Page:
Yousaf: high earners will pay to rebuild Scotland
Humza Yousaf has signalled there will be no relaxation of the tax burden on higher earners as he spelled out his case for redistributing wealth.
In his inaugural First Minister’s Questions, interrupted five times by climate change protestors in the public gallery, Mr Yousaf told MSPs that he would ensure that those earning the most would pay the most to support public services.
He agreed to meet the Scottish Greens and the Scottish Trade Union Congress (STUC) to discuss plans for a “progressive” tax system to tackle poverty.
He said recently that he wanted to create another band of income tax on earnings at some point between £43,662 and £125,1540 with that money being used to fund increases to the £25 a week Scottish Child Payment.
In parliament today, Mr Yousaf faced opposition accusations that he and the SNP government had failed to grow the economy, improve the health service and tackle poverty which was worse than when Labour was in power.
Conservative leader Douglas Ross accused him of appointing a weak cabinet and “looking for a fight” with Westminster instead of seeking to work together.
Mr Ross criticised Mr Yousaf for prioritising a minister for independence while scrapping other posts such as the minister for tourism.
He said Mr Yousaf was leading a divisive party and government and had undermined his own vow to be the First Minister for all of Scotland by appointing “a taxpayer-funded nationalist campaigner.”
He added: “Within minutes of winning the leadership of his party, he said he would push ‘right away’ for powers to hold another referendum.”
Mr Ross said the new SNP leader and First Minister had “stuffed his cabinet full of his predecessor’s lackeys – ministers with almost as poor a track record in government as he has.
“He squeaked a win and then forced the former finance secretary Kate Forbes and her supporters out of government in an act of petty vengeance.
“And now to shore up his position within his feuding party, he’s back to pushing independence because it’s the only thing the SNP still agrees on.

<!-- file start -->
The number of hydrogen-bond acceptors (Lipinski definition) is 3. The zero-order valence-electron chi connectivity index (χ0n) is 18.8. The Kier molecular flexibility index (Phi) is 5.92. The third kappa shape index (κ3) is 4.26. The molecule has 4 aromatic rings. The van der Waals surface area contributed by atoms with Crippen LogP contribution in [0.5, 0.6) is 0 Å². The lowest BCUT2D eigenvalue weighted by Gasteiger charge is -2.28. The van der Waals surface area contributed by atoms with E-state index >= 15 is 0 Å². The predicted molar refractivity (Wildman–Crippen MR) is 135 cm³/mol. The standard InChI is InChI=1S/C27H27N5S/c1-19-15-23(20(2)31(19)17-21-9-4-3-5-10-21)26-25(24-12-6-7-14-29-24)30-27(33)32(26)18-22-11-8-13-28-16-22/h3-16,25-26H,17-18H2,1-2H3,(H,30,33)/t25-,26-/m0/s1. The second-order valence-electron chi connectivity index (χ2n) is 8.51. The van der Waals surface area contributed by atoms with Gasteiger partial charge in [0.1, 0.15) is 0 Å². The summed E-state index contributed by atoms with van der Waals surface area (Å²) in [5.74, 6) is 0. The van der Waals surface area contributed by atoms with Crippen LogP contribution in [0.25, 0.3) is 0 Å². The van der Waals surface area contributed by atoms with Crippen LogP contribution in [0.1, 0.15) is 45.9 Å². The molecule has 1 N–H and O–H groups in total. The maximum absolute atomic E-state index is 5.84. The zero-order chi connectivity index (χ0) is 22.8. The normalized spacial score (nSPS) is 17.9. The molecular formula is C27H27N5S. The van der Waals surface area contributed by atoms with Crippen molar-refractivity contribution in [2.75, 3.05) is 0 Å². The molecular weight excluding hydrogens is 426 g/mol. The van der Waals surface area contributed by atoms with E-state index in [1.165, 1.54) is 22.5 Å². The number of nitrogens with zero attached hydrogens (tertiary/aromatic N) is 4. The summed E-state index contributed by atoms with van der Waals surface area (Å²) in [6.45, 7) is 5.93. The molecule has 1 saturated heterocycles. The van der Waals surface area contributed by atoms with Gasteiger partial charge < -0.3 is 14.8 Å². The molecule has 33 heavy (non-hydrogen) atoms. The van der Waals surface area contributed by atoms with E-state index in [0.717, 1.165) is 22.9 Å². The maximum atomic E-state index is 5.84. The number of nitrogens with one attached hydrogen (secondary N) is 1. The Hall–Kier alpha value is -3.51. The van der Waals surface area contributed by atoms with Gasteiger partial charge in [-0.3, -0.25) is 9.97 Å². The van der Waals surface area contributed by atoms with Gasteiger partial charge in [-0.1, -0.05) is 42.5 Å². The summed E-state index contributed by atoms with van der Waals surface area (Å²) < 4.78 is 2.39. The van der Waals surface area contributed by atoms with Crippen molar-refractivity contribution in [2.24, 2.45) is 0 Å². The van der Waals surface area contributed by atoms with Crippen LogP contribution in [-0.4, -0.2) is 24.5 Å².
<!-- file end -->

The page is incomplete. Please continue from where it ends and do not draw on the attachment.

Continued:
“Humza Yousaf is more divisive than even Nicola Sturgeon was. He’s already split his own party down the middle – and now he wants to do the same with the country.”
But amid angry exchanges, Mr Yousaf unleashed an unbridled attack on “Tory cruelty”, division and failure to support Scotland as he set out his credentials for leading the country to independence.
He said: “We have a cabinet focused on the Scottish people. I make no apology for appointing a minister for independence. We need it more than ever before.”
Contrary to Mr Ross’s claims, he said his first act was to triple the fuel insecurity fund and said: “The Tories tore themselves apart over Brexit. I will not take lessons on division from Douglas Ross.”
The Tories’ spokeswoman on finance Liz Smith asked him to respond to the report last week from the Scottish Fiscal Commission warning of a widening gap between expenditure and taxation.
Mr Yousaf preferred once again to blame Westminster, in particular the “damaging” effects of Brexit and “immigration policies that work against the economic interests of Scotland”.
He said: “We will do everything in our power to help the economy. We are doing so under the constraints of devolution and under the constraints of a Tory Government that doesn’t work for the clear interests of Scotland.
“We will not be able to unleash our full potential until we have the powers of an independent nation.”
Commenting on the ministerial appointments, Fiona Campbell, CEO of the Association of Scotland’s Self-Caterers, said: “Given the immense challenges facing the tourism sector at the current time – from the impact of the cost-of-living crisis to pandemic recovery – the lack of a dedicated Tourism Minister is highly perplexing.
“An industry employing so many people in Scotland that generates billions for the economy should be a priority, not an oversight.”